Silver Medal: Men's 400-metre

Canada's 10th medal at the Paralympic Games was Brent Lakatos' second. The wheelchair racer set a personal best on August 29 when he came in second in the men's 400-metre race. It's his ninth Paralympic medal, which means he's gearing up for double digits!

Bronze Medal: Men's Triathalon

Alberta is getting in on this year's Paralympic success thanks to triathlete Stefan Daniel, who ran, swam and biked his way to a silver medal in his competition. Daniel is no stranger to amazing moments since becoming the first Canadian triathlete to ever win a medal in a Paralympic Games, also winning silver in 2016.

Silver Medal: Men's 5,000-metre

Canada's eighth medal in the Tokyo Paralympics came thanks to Brent Lakatos, who finished second in the men's T54 5,000-metre race. The Québecois wheelchair racer is fresh off winning the London marathon in 2020, the first Canadian to do so in a decade. Amazingly, this is Lakatos's EIGHTH medal at the Paralympics, after successes in Rio and London.

Gold Medal: Women's Freestyle

Canada has struck gold! Swimmer Aurélie Rivard — who already won bronze at this year's Paralympics — has come in clutch for her country once again, breaking a world record in the meantime. Rivard's time in the women's S10 100-metre freestyle was 58.14, almost two whole seconds ahead of her closest competitor. Congratulations, Aurélie, and here's to a few more golds along the way!

Silver Medal: Women's Judo

Canada's fifth medal at the 2021 Paralympics came in the women's judo! Priscilla Gagné took the silver early on August 27, just losing out to Algeria's Cherine Abdellaoui. After just missing out on a bronze medal in Rio 2016, Gagné's win will surely feel all the sweeter.

Silver Medal: Women's Cycling

Not many people can say they've competed at the Olympics, just like not many people can say they've competed at the Paralympics. Even fewer can say they've been to both, but that's what Kate O'Brien gets to brag about now. O'Brien raced in the 2016 Rio Olympics with Team Canada before a serious head injury in 2017. However, she returned to international sport as a Paralympian and has now won a silver medal in the women's C4-C5 500-metre time trial.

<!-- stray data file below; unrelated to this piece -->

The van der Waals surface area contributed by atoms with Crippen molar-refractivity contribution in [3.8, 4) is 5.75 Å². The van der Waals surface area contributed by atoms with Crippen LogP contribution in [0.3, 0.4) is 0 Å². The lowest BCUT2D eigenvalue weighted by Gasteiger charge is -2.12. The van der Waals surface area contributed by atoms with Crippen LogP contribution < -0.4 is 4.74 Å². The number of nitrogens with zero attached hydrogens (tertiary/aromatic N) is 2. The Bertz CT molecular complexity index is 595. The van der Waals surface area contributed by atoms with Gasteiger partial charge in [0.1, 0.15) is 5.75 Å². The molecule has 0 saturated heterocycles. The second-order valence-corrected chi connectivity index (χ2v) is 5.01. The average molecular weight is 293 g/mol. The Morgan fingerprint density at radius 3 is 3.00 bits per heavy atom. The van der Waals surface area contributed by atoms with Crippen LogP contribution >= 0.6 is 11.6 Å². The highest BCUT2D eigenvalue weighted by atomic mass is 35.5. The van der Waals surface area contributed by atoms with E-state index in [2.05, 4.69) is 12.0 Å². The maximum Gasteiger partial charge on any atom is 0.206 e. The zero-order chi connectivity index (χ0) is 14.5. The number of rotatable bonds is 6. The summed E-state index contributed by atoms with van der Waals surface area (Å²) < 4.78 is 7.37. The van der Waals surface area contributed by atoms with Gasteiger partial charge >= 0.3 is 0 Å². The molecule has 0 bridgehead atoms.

Silver Medal: Men's 100-metre Backstroke

With a time of 59.70 seconds (three seconds behind Belarus's Ihar Boki, who produced a world-record time of his own), Quebecer Nicolas-Guy Turbide grabbed Canada's fourth medal of the Paralympic Games. Turbide has now improved on his bronze medal result from Rio 2016, where he made his Games debut.

Silver Medal: Men's Cycling

Canada's first silver medal was won early on Thursday morning thanks to cyclist Tristen Chernove, who medalled in the men's C1 3,000-metre individual pursuit. Chernove is no stranger to Paralympic success, having won three medals — a gold, a silver, and a bronze — in Rio five years ago.

Bronze Medal: Women's 50-metre Freestyle

Just a few hours after Canada recorded its first medal at the Games, Quebec's Aurélie Rivard doubled the country's total with a bronze medal in the women's 50-metre freestyle. Pipping her closest rival's time by just one-fifteenth of a second, this is her third Paralympics and she's won a medal in each of those appearances. That includes a silver medal win at London 2012, when she was just 16 years old.

Bronze Medal: Women's Cycling

Canada's first medal at the 2021 Paralympics came courtesy of cyclist Keely Shaw, who beat Australian Meg Lemon by over a second and a half to claim bronze in the women's C4 3,000-metre cycling. This is the first-ever Paralympic medal for the Saskatchewan-born Shaw, who has only been competing in the sport since 2016!